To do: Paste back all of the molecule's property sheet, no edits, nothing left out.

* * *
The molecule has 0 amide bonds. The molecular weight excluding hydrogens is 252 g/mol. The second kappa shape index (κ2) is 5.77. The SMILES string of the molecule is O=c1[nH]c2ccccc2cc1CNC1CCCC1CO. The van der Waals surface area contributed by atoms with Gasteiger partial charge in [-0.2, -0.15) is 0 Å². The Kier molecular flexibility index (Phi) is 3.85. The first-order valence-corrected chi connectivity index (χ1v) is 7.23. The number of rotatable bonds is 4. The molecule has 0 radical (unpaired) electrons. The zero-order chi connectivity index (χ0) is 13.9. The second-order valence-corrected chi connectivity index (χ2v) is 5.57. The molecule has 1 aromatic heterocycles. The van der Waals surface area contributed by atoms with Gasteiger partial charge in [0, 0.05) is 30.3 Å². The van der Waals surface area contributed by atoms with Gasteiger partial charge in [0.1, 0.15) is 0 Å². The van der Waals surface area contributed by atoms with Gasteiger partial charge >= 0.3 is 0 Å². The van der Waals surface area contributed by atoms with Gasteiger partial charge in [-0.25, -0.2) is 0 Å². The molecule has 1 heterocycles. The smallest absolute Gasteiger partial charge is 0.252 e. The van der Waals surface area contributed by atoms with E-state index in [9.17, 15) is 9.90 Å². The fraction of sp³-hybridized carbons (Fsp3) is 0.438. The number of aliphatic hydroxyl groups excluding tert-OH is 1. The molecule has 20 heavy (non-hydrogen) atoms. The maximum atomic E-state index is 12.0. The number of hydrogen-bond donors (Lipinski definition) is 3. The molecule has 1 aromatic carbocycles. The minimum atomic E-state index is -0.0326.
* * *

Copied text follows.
The molecule has 0 amide bonds. The molecular weight excluding hydrogens is 252 g/mol. The second kappa shape index (κ2) is 5.77. The SMILES string of the molecule is O=c1[nH]c2ccccc2cc1CNC1CCCC1CO. The van der Waals surface area contributed by atoms with Gasteiger partial charge in [-0.2, -0.15) is 0 Å². The Kier molecular flexibility index (Phi) is 3.85. The first-order valence-corrected chi connectivity index (χ1v) is 7.23. The number of rotatable bonds is 4. The molecule has 0 radical (unpaired) electrons. The zero-order chi connectivity index (χ0) is 13.9. The second-order valence-corrected chi connectivity index (χ2v) is 5.57. The molecule has 1 aromatic heterocycles. The van der Waals surface area contributed by atoms with Gasteiger partial charge in [0, 0.05) is 30.3 Å². The van der Waals surface area contributed by atoms with Gasteiger partial charge in [0.1, 0.15) is 0 Å². The van der Waals surface area contributed by atoms with Gasteiger partial charge >= 0.3 is 0 Å². The van der Waals surface area contributed by atoms with Gasteiger partial charge in [-0.25, -0.2) is 0 Å². The molecule has 1 heterocycles. The smallest absolute Gasteiger partial charge is 0.252 e. The van der Waals surface area contributed by atoms with E-state index in [9.17, 15) is 9.90 Å². The fraction of sp³-hybridized carbons (Fsp3) is 0.438. The number of aliphatic hydroxyl groups excluding tert-OH is 1. The molecule has 20 heavy (non-hydrogen) atoms. The maximum atomic E-state index is 12.0. The number of hydrogen-bond donors (Lipinski definition) is 3. The molecule has 1 aromatic carbocycles. The minimum atomic E-state index is -0.0326.